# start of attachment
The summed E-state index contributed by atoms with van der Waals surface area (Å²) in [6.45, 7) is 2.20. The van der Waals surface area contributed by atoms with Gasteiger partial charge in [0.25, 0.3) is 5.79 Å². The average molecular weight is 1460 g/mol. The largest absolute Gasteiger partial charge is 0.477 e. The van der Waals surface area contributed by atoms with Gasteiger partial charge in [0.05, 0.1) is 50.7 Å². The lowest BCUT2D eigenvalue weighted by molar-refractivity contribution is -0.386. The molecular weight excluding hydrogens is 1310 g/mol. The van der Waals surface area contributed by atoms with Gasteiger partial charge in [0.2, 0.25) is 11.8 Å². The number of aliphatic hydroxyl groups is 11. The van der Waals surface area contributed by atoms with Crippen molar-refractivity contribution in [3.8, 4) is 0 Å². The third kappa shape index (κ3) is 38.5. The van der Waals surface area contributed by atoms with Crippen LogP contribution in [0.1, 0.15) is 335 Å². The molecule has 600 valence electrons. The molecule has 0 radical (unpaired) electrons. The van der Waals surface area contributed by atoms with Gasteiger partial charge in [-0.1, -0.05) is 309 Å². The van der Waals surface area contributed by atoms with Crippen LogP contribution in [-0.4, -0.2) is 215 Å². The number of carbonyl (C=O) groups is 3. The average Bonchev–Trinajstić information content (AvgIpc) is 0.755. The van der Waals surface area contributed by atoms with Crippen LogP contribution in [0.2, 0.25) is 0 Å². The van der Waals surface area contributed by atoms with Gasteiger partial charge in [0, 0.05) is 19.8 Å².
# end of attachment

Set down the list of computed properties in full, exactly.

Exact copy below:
The summed E-state index contributed by atoms with van der Waals surface area (Å²) in [6.45, 7) is 2.20. The van der Waals surface area contributed by atoms with Gasteiger partial charge in [0.25, 0.3) is 5.79 Å². The average molecular weight is 1460 g/mol. The largest absolute Gasteiger partial charge is 0.477 e. The van der Waals surface area contributed by atoms with Gasteiger partial charge in [0.05, 0.1) is 50.7 Å². The lowest BCUT2D eigenvalue weighted by molar-refractivity contribution is -0.386. The molecular weight excluding hydrogens is 1310 g/mol. The van der Waals surface area contributed by atoms with Gasteiger partial charge in [0.2, 0.25) is 11.8 Å². The number of aliphatic hydroxyl groups is 11. The van der Waals surface area contributed by atoms with Crippen molar-refractivity contribution in [3.8, 4) is 0 Å². The third kappa shape index (κ3) is 38.5. The van der Waals surface area contributed by atoms with Crippen LogP contribution in [0.1, 0.15) is 335 Å². The molecule has 600 valence electrons. The molecule has 0 radical (unpaired) electrons. The van der Waals surface area contributed by atoms with Gasteiger partial charge in [-0.1, -0.05) is 309 Å². The van der Waals surface area contributed by atoms with Crippen LogP contribution in [-0.4, -0.2) is 215 Å². The number of carbonyl (C=O) groups is 3. The average Bonchev–Trinajstić information content (AvgIpc) is 0.755. The van der Waals surface area contributed by atoms with Crippen LogP contribution in [0.2, 0.25) is 0 Å². The van der Waals surface area contributed by atoms with Gasteiger partial charge in [0, 0.05) is 19.8 Å².